Diesel remains a dirty word at Lexus

Lexus NX

DIESEL is still a dirty word at Lexus.

The company launched its new compact prestige SUV in Adelaide this week, but there was no diesel model in the line up.

The two biggest rivals for the new model are the Audi Q5 and the BMW X3. Audi says around 80 per cent of the Q5s it sells have a diesel engine, while BMW says 77 per cent of X3s it sells run on diesel.

They are compelling numbers, but Lexus has no plan to offer a diesel in the NX or any other model it sells.

Instead, it has launched the NX in Australia with a petrol-electric hybrid NX, which is to be joined by a turbo petrol four-cylinder next year.

The chief engineer of the NX, Takeaki Kato, said diesel was never part of the NX project.

“No, the problem with the diesel is the NOx (nitrous oxide) and the particulates, he said.

“We are focused on hybrids.”

Kato says the prestige brand, owned by hybrid pioneer Toyota, only has so much money to invest in power systems and it is better directed at non-diesels.

“Powertrain developments require a lot development investment,” he says.

“We have to develop plug-in, we have to do fuel-cell… we are not so focused on the diesel.”

Wheels asked the chief executive of Lexus Australia, Sean Hanley, whether the NX would be at a big disadvantage by entering the diesel-dominated SUV market without a diesel.

He said: “It is clear that there is demand for diesel in Australia, but Lexus made a decision eight years ago that hybrid technology was our future solution to alternative drivetrain motoring and we stick by that.”

He added: “We feel somewhat vindicated from our own sales and now our competitors are releasing their own hybrids.”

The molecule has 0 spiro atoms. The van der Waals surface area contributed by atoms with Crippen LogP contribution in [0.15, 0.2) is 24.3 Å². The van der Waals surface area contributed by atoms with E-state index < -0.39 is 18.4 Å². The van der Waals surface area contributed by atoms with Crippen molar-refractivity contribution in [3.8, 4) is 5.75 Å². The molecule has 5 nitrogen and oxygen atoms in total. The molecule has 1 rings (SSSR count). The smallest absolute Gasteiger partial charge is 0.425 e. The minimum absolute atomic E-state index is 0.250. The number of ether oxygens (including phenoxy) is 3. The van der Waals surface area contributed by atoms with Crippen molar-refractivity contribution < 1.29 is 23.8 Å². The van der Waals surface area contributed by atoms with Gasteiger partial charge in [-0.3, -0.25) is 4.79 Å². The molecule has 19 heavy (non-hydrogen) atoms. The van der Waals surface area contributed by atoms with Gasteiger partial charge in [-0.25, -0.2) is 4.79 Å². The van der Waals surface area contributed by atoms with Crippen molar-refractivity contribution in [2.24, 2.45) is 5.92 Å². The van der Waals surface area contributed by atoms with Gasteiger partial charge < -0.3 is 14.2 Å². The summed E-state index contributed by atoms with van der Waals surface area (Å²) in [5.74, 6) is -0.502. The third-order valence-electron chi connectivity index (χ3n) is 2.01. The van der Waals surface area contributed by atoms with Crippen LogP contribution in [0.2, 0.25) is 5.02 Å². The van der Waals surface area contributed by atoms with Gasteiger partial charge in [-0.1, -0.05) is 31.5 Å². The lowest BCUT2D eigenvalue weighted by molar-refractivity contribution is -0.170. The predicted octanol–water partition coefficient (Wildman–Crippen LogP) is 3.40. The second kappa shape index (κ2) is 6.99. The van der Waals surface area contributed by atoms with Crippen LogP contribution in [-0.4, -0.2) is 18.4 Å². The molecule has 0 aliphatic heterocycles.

When it comes to volume alone, hybrids are small fry in Australia, with VFACTS figures showing Australians bought just 9344 hybrid vehicles during the first nine months of this year. Over the same period, they bought 529,855 petrol cars and 121,114 diesels (not including utes or vans).

However, around 40 per cent of cars Lexus sells locally are hybrid and Hanley is confident that number can increase to 50 per cent in the near future.

Lexus does not produce any cars with diesel engines, instead offering petrol-electric hybrids for every model, barring the hulking LX 4x4, which is closely related to Toyota’s LandCruiser.

The LX would be a perfect candidate for a diesel engine because of both its size and the fact the donor vehicle has a diesel already.

“I think in that large SUV segment it is clear that there is interest, but right now, in the immediate future, we have now plans for that,” Hanley says.

The NX 300h hybrid, which costs between $55,000 and $75,000 depending on the model, is available as a front-drive or an all-wheel drive.

Its 2.5-litre four-cylinder petrol engine, CVT and electric motor all driving the front wheels is largely the same as the Toyota Camry Hybrid.

However, the AWD version is different again as it has an additional 50kW electric motor that feeds power to the rear wheels when directed by the engine control system.

Kato says the real motor is called on when the front wheels start to slip, but it is also used in all conditions when the car accelerates quickly and when it runs through a corner (to help the car corner better).

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